DEAR GOD IN HEAVEN! I picked the wrong effing year to give up drinking for Lent. Please wave your hand and make two bottles of Fume Blanc appear on my doorstep. And I’ll give up television instead, okay?
Of course I knew who you were, but you did not know me. I was just a young writer crying in the Amtrak waiting room at Penn Station, rejected by her agent, watching the melting snow stain my suede boots.
You did not have my problems. You were published. You were famous. You had spats.
I had just been told, after toiling over a novel for two years, a manuscript my agent had approved chapter by chapter, that she didn’t like what she had “approved”. That my first novel should really have a character closer to my own persona.
Write what you know? Please. How cliche. How trite. How asinine that I took the Acela, thinking we’d be celebrating with champagne.
But the Acela is what led me to you, Tom Wolfe. Who sat near me in the station and offered me a kind smile.
I didn’t speak, didn’t dare ask you for advice through my tears. I feared the way my day was going, you would say something even more banal, like “show, don’t tell!”
The White Suit, however, was the ultimate show.
Because on the train home, my heartbreak turned to fury. “I hate her” turned into “I’ll show her.” I came up with a new plot based on my own flaws and secrets. I wrote it in a fever. It nabbed me a new agent who sold it in an auction in ten days.
Because I was smiled on by angel. An angel in a white suit.
Do you wonder about the people you deliver to, as we wonder about you?
We wonder if you are an Olympic athlete, drawn to the good benefits for traveling and training. We wonder if you are a model or actor, in between jobs. We wonder if you are married. And if you have an older brother. Or maybe a hot dad.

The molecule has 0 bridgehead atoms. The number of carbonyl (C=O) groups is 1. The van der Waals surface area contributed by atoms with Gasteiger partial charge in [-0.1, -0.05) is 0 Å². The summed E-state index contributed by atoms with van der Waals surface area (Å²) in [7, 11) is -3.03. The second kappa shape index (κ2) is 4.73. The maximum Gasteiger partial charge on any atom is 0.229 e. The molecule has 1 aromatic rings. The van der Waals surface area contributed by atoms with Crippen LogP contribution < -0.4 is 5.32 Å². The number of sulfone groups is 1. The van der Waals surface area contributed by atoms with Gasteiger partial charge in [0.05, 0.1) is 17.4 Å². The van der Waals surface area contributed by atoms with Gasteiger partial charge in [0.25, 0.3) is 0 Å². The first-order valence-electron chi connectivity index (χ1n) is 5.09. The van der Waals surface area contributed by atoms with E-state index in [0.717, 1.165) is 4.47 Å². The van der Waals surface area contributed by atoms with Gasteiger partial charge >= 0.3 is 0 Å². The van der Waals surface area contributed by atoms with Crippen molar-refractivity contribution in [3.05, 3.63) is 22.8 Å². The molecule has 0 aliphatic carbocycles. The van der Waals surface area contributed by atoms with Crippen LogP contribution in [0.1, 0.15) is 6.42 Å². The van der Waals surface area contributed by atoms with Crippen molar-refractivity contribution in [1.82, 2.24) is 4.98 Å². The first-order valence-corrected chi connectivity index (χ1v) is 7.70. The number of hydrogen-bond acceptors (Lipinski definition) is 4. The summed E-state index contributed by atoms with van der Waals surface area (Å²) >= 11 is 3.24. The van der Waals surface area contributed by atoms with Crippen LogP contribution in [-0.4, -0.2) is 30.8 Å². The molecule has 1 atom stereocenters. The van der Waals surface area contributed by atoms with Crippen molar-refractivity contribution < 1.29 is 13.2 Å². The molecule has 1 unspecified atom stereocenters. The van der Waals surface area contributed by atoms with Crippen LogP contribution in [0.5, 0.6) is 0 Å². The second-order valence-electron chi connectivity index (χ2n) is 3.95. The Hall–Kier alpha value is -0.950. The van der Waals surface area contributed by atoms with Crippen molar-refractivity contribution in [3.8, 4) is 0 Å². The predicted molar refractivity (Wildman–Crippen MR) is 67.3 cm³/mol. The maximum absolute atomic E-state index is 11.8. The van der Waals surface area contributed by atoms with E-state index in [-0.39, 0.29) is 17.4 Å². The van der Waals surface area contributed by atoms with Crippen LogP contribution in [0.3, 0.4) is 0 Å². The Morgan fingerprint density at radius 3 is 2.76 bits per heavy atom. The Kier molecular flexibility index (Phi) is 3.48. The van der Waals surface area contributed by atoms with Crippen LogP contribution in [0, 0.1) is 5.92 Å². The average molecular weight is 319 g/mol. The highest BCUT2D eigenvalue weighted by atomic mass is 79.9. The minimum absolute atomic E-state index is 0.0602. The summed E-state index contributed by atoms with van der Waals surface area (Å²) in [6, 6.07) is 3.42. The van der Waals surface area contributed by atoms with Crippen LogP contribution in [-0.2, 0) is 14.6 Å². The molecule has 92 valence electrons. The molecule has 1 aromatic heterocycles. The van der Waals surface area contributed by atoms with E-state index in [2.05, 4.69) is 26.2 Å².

Do you wonder if I am a writer, based on all the books you carry to my door? Or a dancer, because of the bright lululemon boxes?
Do you wonder why I spritz on perfume when I see you walking down my driveway?
You. Yes, you. You with the boundless energy. Enough to run a business and an organization, and still coach your sons’ soccer team. Always smiling, always cajoling, the customers loved you, trusted you. Who wouldn’t?
You hired people on instinct, you said, not on experience, not on age.
What did you see in me at age 15? Energy, intelligence? Or did you see in me the shyness, the uncertainty, that would make me freeze in confusion when you rubbed up against me in the dark back stairway? Turning a tight corner into a do-si-do that always ended in a rough full frontal “hug” up against the damp wall, a move I had no vocabulary word for.
Are you thinking of me now as you watch the news?
I remember your name.
But somehow I doubt you remember anything about me but my body.
There’s a reason you only compete every four years.
Because it takes time to train, to learn and re-learn, to fall, get up, and try again. Many of you have been at this since you were children. Back when it was play, when it was just fun to make the shapes, to feel the wind, to dream the dream.
It’s taken most of you ten years or more to get where you are today.
Yesterday, I told a writer that wanting to be published today is like wanting to be in the Olympics.
She didn’t like hearing that. Because she just wants to fly, and doesn’t want to fall.
But you know what I know – you need the muscle-memory of plummeting to appreciate the soaring beauty of rising up.